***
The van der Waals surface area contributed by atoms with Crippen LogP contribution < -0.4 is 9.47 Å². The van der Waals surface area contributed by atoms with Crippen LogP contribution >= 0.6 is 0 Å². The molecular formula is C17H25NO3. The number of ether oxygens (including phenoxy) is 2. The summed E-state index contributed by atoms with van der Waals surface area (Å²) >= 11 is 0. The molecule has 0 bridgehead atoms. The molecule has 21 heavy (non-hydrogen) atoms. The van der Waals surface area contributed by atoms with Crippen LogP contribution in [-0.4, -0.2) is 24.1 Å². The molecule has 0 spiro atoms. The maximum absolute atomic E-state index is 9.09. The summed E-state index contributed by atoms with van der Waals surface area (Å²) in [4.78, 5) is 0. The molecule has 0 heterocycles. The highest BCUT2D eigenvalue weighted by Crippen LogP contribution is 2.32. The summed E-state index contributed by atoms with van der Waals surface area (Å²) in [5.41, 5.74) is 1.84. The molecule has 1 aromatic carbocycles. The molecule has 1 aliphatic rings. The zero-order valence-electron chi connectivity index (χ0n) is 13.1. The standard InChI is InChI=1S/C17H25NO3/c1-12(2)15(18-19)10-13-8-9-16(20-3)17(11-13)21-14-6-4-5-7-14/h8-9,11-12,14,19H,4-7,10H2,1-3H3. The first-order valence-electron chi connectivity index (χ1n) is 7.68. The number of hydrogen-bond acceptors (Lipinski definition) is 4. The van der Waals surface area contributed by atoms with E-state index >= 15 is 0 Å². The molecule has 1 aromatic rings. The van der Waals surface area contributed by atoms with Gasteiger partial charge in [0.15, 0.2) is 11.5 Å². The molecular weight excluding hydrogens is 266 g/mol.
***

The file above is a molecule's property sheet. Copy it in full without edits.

The van der Waals surface area contributed by atoms with Crippen LogP contribution < -0.4 is 9.47 Å². The van der Waals surface area contributed by atoms with Crippen LogP contribution >= 0.6 is 0 Å². The molecular formula is C17H25NO3. The number of ether oxygens (including phenoxy) is 2. The summed E-state index contributed by atoms with van der Waals surface area (Å²) >= 11 is 0. The molecule has 0 bridgehead atoms. The molecule has 21 heavy (non-hydrogen) atoms. The van der Waals surface area contributed by atoms with Crippen LogP contribution in [-0.4, -0.2) is 24.1 Å². The molecule has 0 spiro atoms. The maximum absolute atomic E-state index is 9.09. The summed E-state index contributed by atoms with van der Waals surface area (Å²) in [4.78, 5) is 0. The molecule has 0 heterocycles. The highest BCUT2D eigenvalue weighted by Crippen LogP contribution is 2.32. The summed E-state index contributed by atoms with van der Waals surface area (Å²) in [5.41, 5.74) is 1.84. The molecule has 1 aromatic carbocycles. The molecule has 1 aliphatic rings. The zero-order valence-electron chi connectivity index (χ0n) is 13.1. The standard InChI is InChI=1S/C17H25NO3/c1-12(2)15(18-19)10-13-8-9-16(20-3)17(11-13)21-14-6-4-5-7-14/h8-9,11-12,14,19H,4-7,10H2,1-3H3. The first-order valence-electron chi connectivity index (χ1n) is 7.68. The number of hydrogen-bond acceptors (Lipinski definition) is 4. The van der Waals surface area contributed by atoms with E-state index >= 15 is 0 Å². The molecule has 1 aromatic rings. The van der Waals surface area contributed by atoms with Gasteiger partial charge in [0.15, 0.2) is 11.5 Å². The molecular weight excluding hydrogens is 266 g/mol.